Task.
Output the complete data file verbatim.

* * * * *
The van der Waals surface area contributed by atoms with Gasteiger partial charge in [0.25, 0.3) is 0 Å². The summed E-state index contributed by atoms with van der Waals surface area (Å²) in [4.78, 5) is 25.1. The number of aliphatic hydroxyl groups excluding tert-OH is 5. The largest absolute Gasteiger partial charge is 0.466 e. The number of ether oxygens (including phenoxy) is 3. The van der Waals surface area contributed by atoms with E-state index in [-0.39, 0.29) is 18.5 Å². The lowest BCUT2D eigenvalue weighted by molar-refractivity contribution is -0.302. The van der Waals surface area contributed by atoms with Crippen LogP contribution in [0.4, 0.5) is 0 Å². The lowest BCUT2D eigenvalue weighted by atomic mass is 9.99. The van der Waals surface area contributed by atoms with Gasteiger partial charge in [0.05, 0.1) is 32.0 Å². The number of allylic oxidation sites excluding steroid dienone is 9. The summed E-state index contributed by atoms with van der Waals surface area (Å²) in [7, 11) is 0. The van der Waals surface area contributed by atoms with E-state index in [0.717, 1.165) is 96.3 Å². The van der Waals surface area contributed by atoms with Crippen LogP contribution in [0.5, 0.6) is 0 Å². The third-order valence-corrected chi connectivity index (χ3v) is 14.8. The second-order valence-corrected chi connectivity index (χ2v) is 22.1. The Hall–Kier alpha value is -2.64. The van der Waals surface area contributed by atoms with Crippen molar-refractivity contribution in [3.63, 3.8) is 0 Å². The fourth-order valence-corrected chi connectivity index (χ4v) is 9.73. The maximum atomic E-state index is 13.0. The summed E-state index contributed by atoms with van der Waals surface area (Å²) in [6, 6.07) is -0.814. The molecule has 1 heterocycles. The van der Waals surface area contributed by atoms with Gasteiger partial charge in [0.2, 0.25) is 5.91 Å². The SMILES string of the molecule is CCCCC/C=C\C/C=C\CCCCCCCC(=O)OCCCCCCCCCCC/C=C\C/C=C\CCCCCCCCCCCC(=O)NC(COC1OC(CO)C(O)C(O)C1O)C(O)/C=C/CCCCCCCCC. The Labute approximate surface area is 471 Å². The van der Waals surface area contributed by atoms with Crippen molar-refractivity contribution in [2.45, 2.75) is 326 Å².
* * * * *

The van der Waals surface area contributed by atoms with Gasteiger partial charge in [0.25, 0.3) is 0 Å². The summed E-state index contributed by atoms with van der Waals surface area (Å²) in [4.78, 5) is 25.1. The number of aliphatic hydroxyl groups excluding tert-OH is 5. The largest absolute Gasteiger partial charge is 0.466 e. The number of ether oxygens (including phenoxy) is 3. The van der Waals surface area contributed by atoms with E-state index in [-0.39, 0.29) is 18.5 Å². The lowest BCUT2D eigenvalue weighted by molar-refractivity contribution is -0.302. The van der Waals surface area contributed by atoms with Crippen LogP contribution in [0.4, 0.5) is 0 Å². The lowest BCUT2D eigenvalue weighted by atomic mass is 9.99. The van der Waals surface area contributed by atoms with Gasteiger partial charge in [0.05, 0.1) is 32.0 Å². The number of allylic oxidation sites excluding steroid dienone is 9. The summed E-state index contributed by atoms with van der Waals surface area (Å²) in [7, 11) is 0. The van der Waals surface area contributed by atoms with E-state index in [0.717, 1.165) is 96.3 Å². The van der Waals surface area contributed by atoms with Crippen LogP contribution in [0.5, 0.6) is 0 Å². The third-order valence-corrected chi connectivity index (χ3v) is 14.8. The second-order valence-corrected chi connectivity index (χ2v) is 22.1. The Hall–Kier alpha value is -2.64. The van der Waals surface area contributed by atoms with Crippen molar-refractivity contribution in [3.63, 3.8) is 0 Å². The fourth-order valence-corrected chi connectivity index (χ4v) is 9.73. The maximum atomic E-state index is 13.0. The summed E-state index contributed by atoms with van der Waals surface area (Å²) in [6, 6.07) is -0.814. The molecule has 1 heterocycles. The van der Waals surface area contributed by atoms with Gasteiger partial charge in [0.2, 0.25) is 5.91 Å². The SMILES string of the molecule is CCCCC/C=C\C/C=C\CCCCCCCC(=O)OCCCCCCCCCCC/C=C\C/C=C\CCCCCCCCCCCC(=O)NC(COC1OC(CO)C(O)C(O)C1O)C(O)/C=C/CCCCCCCCC. The Labute approximate surface area is 471 Å². The van der Waals surface area contributed by atoms with Crippen molar-refractivity contribution in [2.45, 2.75) is 326 Å².